Have a really neat selection of stories on this week’s blog roll and commentary, maybe one of the most interesting mix of stories ever on blogroll! So let’s get right into it.
WANTING TO JOIN THE AMISH? I’ve been editor/creator of The Amish Cook column since 1991. Almost immediately after the column began publishing the letters started rolling in from people (known as “seekers”) wanting to join the Amish church. In the mainstream media we hear plenty about people who leave the Amish, but not as much about those wanting to join. Ira Wagler has an interesting blog post about this topic. Ira is a rather controversial figure among Amish. He left the Amish and isn’t shy about expressing his opinions of his former life. My wife has read his book, Growing Up Amish, I have not. The premise of a recent blog post of his is that outsiders should think twice, no maybe 50, times before joining the Amish church because most of the time your attempt to join will fail. Now I must say that I have personally met successful converts to the church. I generally, however, agree with the crux of Ira’s column. One of the most fascinating figures to convert successfully is a man named David Luthy. I’ve personally met David. He comes from a Catholic background and has integrated himself into the Amish church. He works at Pathway Publishing and has established himself as a guardian of church history. Click here to read Ira Wagler's take on joining the Amish. Personally, if I were going to join the Amish I'd take a close, close look at the Old German Baptist Brethren. I think they offer a lot of the same appealing traits as the Amish but without some of the problems of integrating into the church (i.e. language barrier)
AMISH TEA TIME? Some of the best “teas” I have ever tasted have been at Amish homes. The Amish Cook herself makes DELICIOUS home-grown teas. But let me pose a technicality: doesn’t “tea” technically have to have “tea” in it? A lot of the teas I have had just have comfrey or mint in it, but not tea, so would these drinks still be considered tea? And if not, what is it? Or am I missing something. Anyway superb-sounding recipe for Amish apple mint tea.
AMISH COUNTRY BREAD: The Christian Homekeeper offers a delicious-sounded recipe for Amish Country Bread this week. The blogger - who is not Amish - used to run a bakery in Amish country. She no longer runs the bakery (hmmmm, if I were not Amish and were going to run a bakery I would NOT run it in Amish country, talk about going up against stiff competition!) Anyway, Sylvia does a delightful post about her experience running a bakery in Amish country and shares an amazing sounding bread recipe but also really walks the novice through. It's a very basic bread recipe, but with some variations that are new to me (and I've seen and shared about every "Amish" bread recipe there is!) So our bread bakers out there, take a look at this recipe!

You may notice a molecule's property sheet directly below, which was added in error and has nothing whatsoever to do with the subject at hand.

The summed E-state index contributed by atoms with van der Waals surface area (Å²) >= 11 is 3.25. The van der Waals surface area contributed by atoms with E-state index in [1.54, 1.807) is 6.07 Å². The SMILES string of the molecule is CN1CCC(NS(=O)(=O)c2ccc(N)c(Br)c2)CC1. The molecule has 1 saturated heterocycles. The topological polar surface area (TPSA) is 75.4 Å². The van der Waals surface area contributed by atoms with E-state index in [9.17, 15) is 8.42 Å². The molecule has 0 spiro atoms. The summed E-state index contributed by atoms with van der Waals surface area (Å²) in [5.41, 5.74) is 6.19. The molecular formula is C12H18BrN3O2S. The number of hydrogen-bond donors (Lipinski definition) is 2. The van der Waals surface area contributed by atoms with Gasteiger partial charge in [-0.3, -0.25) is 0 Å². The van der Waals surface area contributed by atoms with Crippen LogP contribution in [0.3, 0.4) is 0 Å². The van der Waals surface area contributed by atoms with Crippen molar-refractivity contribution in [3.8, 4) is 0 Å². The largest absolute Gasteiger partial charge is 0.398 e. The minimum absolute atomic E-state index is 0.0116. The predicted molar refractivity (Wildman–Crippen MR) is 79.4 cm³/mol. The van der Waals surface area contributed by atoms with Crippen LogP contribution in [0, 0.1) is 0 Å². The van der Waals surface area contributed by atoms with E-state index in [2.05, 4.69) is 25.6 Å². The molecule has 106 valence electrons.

AMISH INTERACTION: A rather fascinating post by a young woman living in Nepal about her meeting an Amish man at a farmers market in “western Illinois.” I’m not casting doubt on the credibility of this blog, but, such a detailed, indepth and personal conversation about Amish life with a complete stranger (even covering contraception) is not typically typical (hmmm, I like that "typically typical") It must have been a slow day at the farmer's market too because most Amish entrepreneurs are all business while "on the clock." So here is the woman's blog post....what do you think of it?
PENNSYLVANIA DUTCH CHICKEN AND DUMPLINGS: Judy’s Foodies describes this recipe as quintessential Lancaster County chicken and dumplings: “lots of potatoes, huge chunks of chicken, carrots, celery and herbs and BIG FLUFFY DUMPLINGS swimming in thick gravy.” Anyone hungry? I am! This does sound like a classic “Pennsylvania Amish” recipe. In settlements farther west you’d find a thinner gravy and fewer herbs. Definitely worth a try! For the recipe, photos, and a classic, classic recipe from Lancaster County, click here!